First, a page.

Choosing the right WiFi router for Japan


When my father had WiFi problems in his apartment, too many dead spots for a decent FaceTime conversation unless he stayed tethered near his Comcast Xfinity WiFi box, I picked up a Linksys Velop mesh WiFi router set for him while in the USA. It could not have worked out better. All the WiFi dead spots were gone, my father can FaceTime wherever he wanders. Velop truly ‘just worked’ out of the box.

Velop and similar ‘mesh’ WiFi routers from Google Nest, Amazon erro et all are good products but I do not recommend any of them for WiFi use in Japan: they all lack support for the IPv6 protocols used by Japanese internet service providers (ISP) who use the NTT NGN backbone…basically everybody.

Goodbye PPPoE (IPv4) Hello IPoE (IPv6)
The problem with Nest, error, Velop is the same one with the outdated Apple AirPort Extreme (part 1, part 2): no support for DS-Lite and Map-E IPv6 protocols used by NTT FLETS. Both DS-Lite and Map-E use IPv6 IPoE (IP over Ethernet) and replace the IPv4 only PPPoE connection protocol.

IPoE is also called IPv4 over IPv6 which means all IPv4 packets are encapsulated inside IPv6. Fast internet connections in Japan use IPv6 but this means that your home router needs to encapsulate everything IPv4 in IPv6 before going out on the NTT internet backbone.

Any router that does not support IPoE/IPv6 on the internet in Japan does not get priority routing at crucial exchange points between local area lines, the ISP, and the NTT backbone. PPPoE is worthless because PPPoE/IPv4 in Japan is ‘tapped out’ and sits in a traffic jam on the local internet highway on-ramp while IPoE/IPv6 get priority and whizzes by on the IPv6 super highway.

Japan Internet Basics
Do yourself a favor and do not waste time and money with any WiFi router that does not support DS-Lite/Map-E protocols and IPoE/IPv6 service. Completely eliminate all PPPoE on your home network if you want fast internet service in Japan.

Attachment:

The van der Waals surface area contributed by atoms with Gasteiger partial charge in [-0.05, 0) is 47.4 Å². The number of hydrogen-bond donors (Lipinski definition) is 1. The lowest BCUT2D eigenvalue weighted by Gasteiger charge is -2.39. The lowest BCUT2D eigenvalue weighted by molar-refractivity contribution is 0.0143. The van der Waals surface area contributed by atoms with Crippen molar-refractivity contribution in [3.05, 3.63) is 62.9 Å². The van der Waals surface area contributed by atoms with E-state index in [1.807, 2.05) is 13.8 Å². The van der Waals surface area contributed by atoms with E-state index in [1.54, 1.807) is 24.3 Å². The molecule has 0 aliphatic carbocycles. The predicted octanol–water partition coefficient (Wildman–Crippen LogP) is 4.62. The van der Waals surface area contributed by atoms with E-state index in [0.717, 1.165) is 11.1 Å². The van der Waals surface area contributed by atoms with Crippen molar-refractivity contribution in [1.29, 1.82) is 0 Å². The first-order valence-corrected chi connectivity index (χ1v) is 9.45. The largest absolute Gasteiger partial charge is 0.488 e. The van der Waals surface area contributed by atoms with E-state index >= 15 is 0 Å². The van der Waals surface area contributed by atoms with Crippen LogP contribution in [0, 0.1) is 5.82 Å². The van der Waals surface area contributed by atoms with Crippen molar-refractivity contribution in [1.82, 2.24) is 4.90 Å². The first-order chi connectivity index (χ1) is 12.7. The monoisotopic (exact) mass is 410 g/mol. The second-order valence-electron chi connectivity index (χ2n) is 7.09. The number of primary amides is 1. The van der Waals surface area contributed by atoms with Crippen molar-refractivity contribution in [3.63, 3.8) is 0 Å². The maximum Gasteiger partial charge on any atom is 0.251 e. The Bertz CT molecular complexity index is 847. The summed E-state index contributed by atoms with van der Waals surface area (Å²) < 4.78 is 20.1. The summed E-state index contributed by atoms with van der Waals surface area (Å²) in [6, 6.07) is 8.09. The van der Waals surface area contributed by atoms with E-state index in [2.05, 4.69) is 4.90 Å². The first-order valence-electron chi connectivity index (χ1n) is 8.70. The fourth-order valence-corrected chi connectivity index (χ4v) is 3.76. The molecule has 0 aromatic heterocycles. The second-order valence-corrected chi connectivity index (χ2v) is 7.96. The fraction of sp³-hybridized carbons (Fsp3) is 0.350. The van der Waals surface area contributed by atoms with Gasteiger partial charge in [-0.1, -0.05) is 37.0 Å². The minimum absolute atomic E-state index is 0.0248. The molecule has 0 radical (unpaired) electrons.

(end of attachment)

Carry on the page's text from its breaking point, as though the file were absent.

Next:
1st step: get a free IPv6 service option. All of the Japanese internet providers offer free ‘v6 Plus’ or ‘IPoE’ or similar sounding service options for connecting your home internet directly with IPv6. This is easy to do by phone or online.

2nd step: get a WiFi router that supports DS-Lite and Map-E. Either rent a pre-configured WiFi router from your internet provider or purchase one. The major Japanese WiFi home router manufacturers all support these protocols and maintain IPv6/IPoE lists of internet providers and services qualified with their WiFi routers:

Only purchase the latest WiFi models and make sure the device is updated with the latest firmware. Also make sure that PPPoE bridging functions are turned off.

If you are not a DIY networking guru, save time by renting a pre-configured WiFi router from your Japanese internet service provider. Rental prices vary, So-Net for example charges ¥400 a month. If you are in Japan for the long-term and futzing with internet configurations is not a problem, a good WiFi router investment from the list above can save you money.

UPDATE June 2020
NTT FLETS is was experiencing speed stress from people working at home during the start of the COVID crisis. If you have not done so already, migrate from PPPoE IPv4 to IPoE IPv6. Otherwise peak internet hours will be unbearably slow. A good stress free IPv6 service is KDDI au Hikari nuro which uses excess bandwidth that KDDI rents directly from NTT dark fiber exclusively for nuro.

UPDATE December 2021
I picked up a Buffalo WSR-5400AX6S WiFi mesh router and it worked very well out of the box. The only thing I changed was setting my own SSID and network password.

UPDATE July 2022
It seems that US high speed internet services in the USA, such as Century Link, are migrating to IPoE